VICTOR: And, in fact, just to interrupt you, I mean, in fact, he responded to the charges when his opponent, Congressman Zimmer, in 1996 tried to make this an issue. And he said the Muslim community is not monolithic, and he said it sounds like an ethnic slur. So, he got the best of both worlds because he also said he never would have spoken there had he known that there was anyone linked to terrorists.
O'REILLY: Yes, and I believe him. I mean, I don't think he knew who Sami Al-Arian was or Shallah or anybody else. At that point, Shallah was teaching at the University of South Florida. But the fact remains that the statement is dubious and we need to know what that is. And the senator, I wish he was on right now to tell us what he meant by that, but perhaps he'll come on later on.
Now, this is important for all Americans, not just to the people in New Jersey, because there's a brutal, desperate hand to hand combat about controlling the Senate. And if Torricelli goes down, you know, President Bush could get the majority in the Senate.
VICTOR: No question about it. Every one of these contests, there are about maybe 15 that are very, very close, and that are going to be knock-down, drag-out battles. This is one of them. Torricelli knows it. he is Senator Torricelli. He's a very combative, tough, tenacious campaigner. Mr. Forrester is a novice, has never run a statewide campaign, and this will be one of the brutal contests that we will be -- political reporters and observers will be enjoying from the sidelines. But it is all about control of the Senate. The Republicans need to pick up just one seat.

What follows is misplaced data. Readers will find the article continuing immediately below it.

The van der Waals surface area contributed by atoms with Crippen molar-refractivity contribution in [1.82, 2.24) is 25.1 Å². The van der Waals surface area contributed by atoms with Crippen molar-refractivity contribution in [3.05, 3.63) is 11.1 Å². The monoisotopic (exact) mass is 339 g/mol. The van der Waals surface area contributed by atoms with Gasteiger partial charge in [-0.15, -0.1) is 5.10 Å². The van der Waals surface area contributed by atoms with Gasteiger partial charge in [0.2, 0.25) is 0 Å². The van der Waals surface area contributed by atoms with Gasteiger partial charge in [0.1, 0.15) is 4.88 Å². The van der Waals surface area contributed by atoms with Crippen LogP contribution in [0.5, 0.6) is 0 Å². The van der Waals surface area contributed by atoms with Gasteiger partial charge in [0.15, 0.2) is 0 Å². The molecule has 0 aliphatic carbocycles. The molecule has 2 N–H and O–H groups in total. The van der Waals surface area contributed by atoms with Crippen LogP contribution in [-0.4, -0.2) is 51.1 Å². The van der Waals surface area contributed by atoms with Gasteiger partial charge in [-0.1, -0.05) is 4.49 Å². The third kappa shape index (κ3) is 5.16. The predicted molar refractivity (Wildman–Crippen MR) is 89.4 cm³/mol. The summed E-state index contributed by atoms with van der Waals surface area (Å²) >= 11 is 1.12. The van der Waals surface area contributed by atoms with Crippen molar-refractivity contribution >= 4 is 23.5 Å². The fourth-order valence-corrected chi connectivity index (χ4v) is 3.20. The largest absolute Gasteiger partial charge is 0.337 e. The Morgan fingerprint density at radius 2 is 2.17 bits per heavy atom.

O'REILLY: And the Senate Ethics Committee, of course, did Torricelli a favor by keeping this secret, all the hearings and what he said, what they said, which is a disgrace. And the American people have a right to know what was said in these hearings. Don't you agree with that?
VICTOR: Well, in fairness, the reason that they kept that secret, and I prefer everything to be disclosed as a journalist, we always have a preference for disclosure. But, this was grand jury testimony. It is confidential. And so I think the committee felt obliged to keep it secret.
O'REILLY: Well, not all of it was grand jury testimony. The testimony between the individual senators on the ethics committee and Torricelli back and forth certainly isn't protected.
VICTOR: Absolutely. And the senator could disclose that, as he's been urged to...
O'REILLY: The committee could disclose it. The committee could disclose it.
VICTOR: That's right. But he could say he has no objections.
O'REILLY: Of course, he doesn't want it out there. I mean, the committee is at fault here. I mean, if I were Torricelli, I wouldn't want it out there either. I mean, what's your suit size and all of that, come on.
We all know what happened here. He took stuff he shouldn't have taken and the powerful protect each other, as usual in Washington. The people don't have a right to know exactly what happened. It's a disgrace. It keeps going on and on and on.
Mr. Victor, thanks very much. We appreciate it.
VICTOR: Thank you.